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‘Miracles Happen’: Binti Jeylani’s Odyssey to Regaining Her Smile

By Abdi Aynte and Sahra Gane


For four years, Binti Jeylani didn’t smile—at least in public. A big tumor covered the 17-year-old’s mouth and chin. Kids teased her and people in her small village of Awdhiigle gazed her unstoppably.


“She had to deal with physical pain and the emotional pain,” said her father, Jeylani Mohamed Abdi-Garad. “That’s too much for a young girl like her.”


Binti was 13 when she tumbled in a dirt road near her family’s farm. She hit the ground face down. By the time she collected herself, she noticed a gush in her chin. A small amount of blood trickled out, but it didn’t seem like a big problem.


Binti Jeylani

Binti Jeylani

In farming communities like Awdhiigle, small injuries like that go untreated, in part because there’s no medical facility (the nearest one is in Mogadishu, some 40 miles to the north), or people can’t afford medical care. For the Jeylani family, it was a combination of the two.


The ‘weird thing’


Young Binti went about business as usual. A few months into the injury, “a weird thing emerged out of her chin,” said her father.


Less than a year, that “weird thing” morphed into a full-fledged tumor, the size of two tennis balls. Binti was in constant pain and no one seemed to know what it was. Her father, a corn and sesame farmer, took her to a hospital in Mogadishu. Doctors there told him that Binti needs an urgent attention, but that they don’t have the necessary equipment to undertake the massive surgery she desperately needs.


“It dawned on me,” said Jeylani, a father of eight. “The doctors said you’ve to take her abroad.” Before hid daughter’s condition took a turn to the worst, Jeylani never left his native Awdhiigle.


Thus began an odyssey that would take him and his daughter all the way to a hospital in Minneapolis. Nonprofit organizations in Mogadishu posted Binti’s attention-grabbing photo on Somali websites, known as a hotbed of Somali Diaspora philanthropists.


Binti and Abdi MuuseNeither Jeylani nor Binti had  ever heard of the Internet. In fact, Jeylani admitted of having doubts about the potential success of the Internet appeal. But as a father, whose child is in dire need of medical attention, he said he had to take whatever offer that came through.


Offer of help


Just weeks after Binti’s photo appeared on Dayniile.com and Somalitalk.com, two popular Somali websites, the first call of help came through. Abdi Muse Mahaay and his wife Zahra called the nonprofit organization in Mogadishu to inform them that they will do everything they can to bring Binti to Minnesota for treatment.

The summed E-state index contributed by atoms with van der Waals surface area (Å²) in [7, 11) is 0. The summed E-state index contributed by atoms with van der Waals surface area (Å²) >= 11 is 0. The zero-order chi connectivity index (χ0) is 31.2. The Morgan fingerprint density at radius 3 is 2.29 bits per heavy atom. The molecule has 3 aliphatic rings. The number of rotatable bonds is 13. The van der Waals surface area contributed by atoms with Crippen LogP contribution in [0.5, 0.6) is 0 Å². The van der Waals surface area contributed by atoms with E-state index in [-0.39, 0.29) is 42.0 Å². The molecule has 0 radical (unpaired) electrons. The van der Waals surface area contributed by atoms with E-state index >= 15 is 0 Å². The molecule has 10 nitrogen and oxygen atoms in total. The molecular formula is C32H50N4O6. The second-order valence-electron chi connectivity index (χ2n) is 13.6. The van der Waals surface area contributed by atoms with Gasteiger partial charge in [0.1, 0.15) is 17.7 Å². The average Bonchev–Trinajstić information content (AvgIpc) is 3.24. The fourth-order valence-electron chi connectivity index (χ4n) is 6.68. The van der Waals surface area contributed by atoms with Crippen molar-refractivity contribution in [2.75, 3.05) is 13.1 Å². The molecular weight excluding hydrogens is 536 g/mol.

“My heart jolted and I felt an urge to do something for Binti,” said Mahaay.


He’s hardly a stranger to humanitarian work. In February, he successfully brought Murayo Nur Ali, an 11-year-old rape victim, to Mayo Clinic, a world class medical facility in Rochester, Minnesota, where he works.


Like that case, Mahaay and his wife mobilized their connections for Binti’s sake. He solicited hospitals across Minnesota and got a response from the University of Minnesota Medical Center (UMMC) in Minneapolis. The hospital offered a free treatment for Binti, if she can be brought there.


Community collaboration


Mahaay then enlisted the help of Aabiyo Ali, a community maverick with a knack for fundraising, to collect funds for Binti and her father’s airfare. In few weeks, Ali and two young women, Zamzam and Aisha, successfully collected $5,000 to cover the cost of the trip.


Meanwhile, Mahaay was lobbying the State Department to hasten the visa for Binti and her father. The two were flown from Mogadishu to Nairobi on a ticket paid by Tabouk Shipping Company, a Dubai-based Somali trading corporation that agreed to exchange that for one year free advertisement on Somalitalk.com


“The amount of cooperation is just unbelievable,” said Mahaay.


Binti and her father reached Minneapolis in October. Dozens of volunteers and community activist greeted them at the airport with flowers. As she stepped out of the plane, Binti was still hiding her mouth.


After a close inspection and pre-surgery examination, doctors at the UMMC embarked on one of their hardest surgeries: It took them 19 grueling  hours to remove Binti’s big tumor and reconstruct her chin.


Regaining smile


Binti can now talk and she can smile. She still has to go through few more surgeries for corrective and cosmetic procedures, but her father said: “the hard part is over. I never thought this day will come. Miracles do happen!”


To help with translation and facilitation, Zamzam and Aisha, the two young women who also helped raise the funds for Binti, take turns to help Binti. Meanwhile, Jeylani, her father, says he is “deeply touched by the remarkable sympathy shown to him by strangers.”


The farmer from a village in the middle of nowhere in southern Somalia is now taking care of his recovering daughter at a start-of-the-art medical facility in snowy Minneapolis, thanks to an unprecedented collective work by members of the Somali community and institutions like UMMC.

 Sahra Gane is a high school student a fellow at the Minnesota-based African Journalism Program (AJP) during the fall 2007. Abdi Aynte taught that program. This article was originally written for Haboon Magazine, which administers the AJP.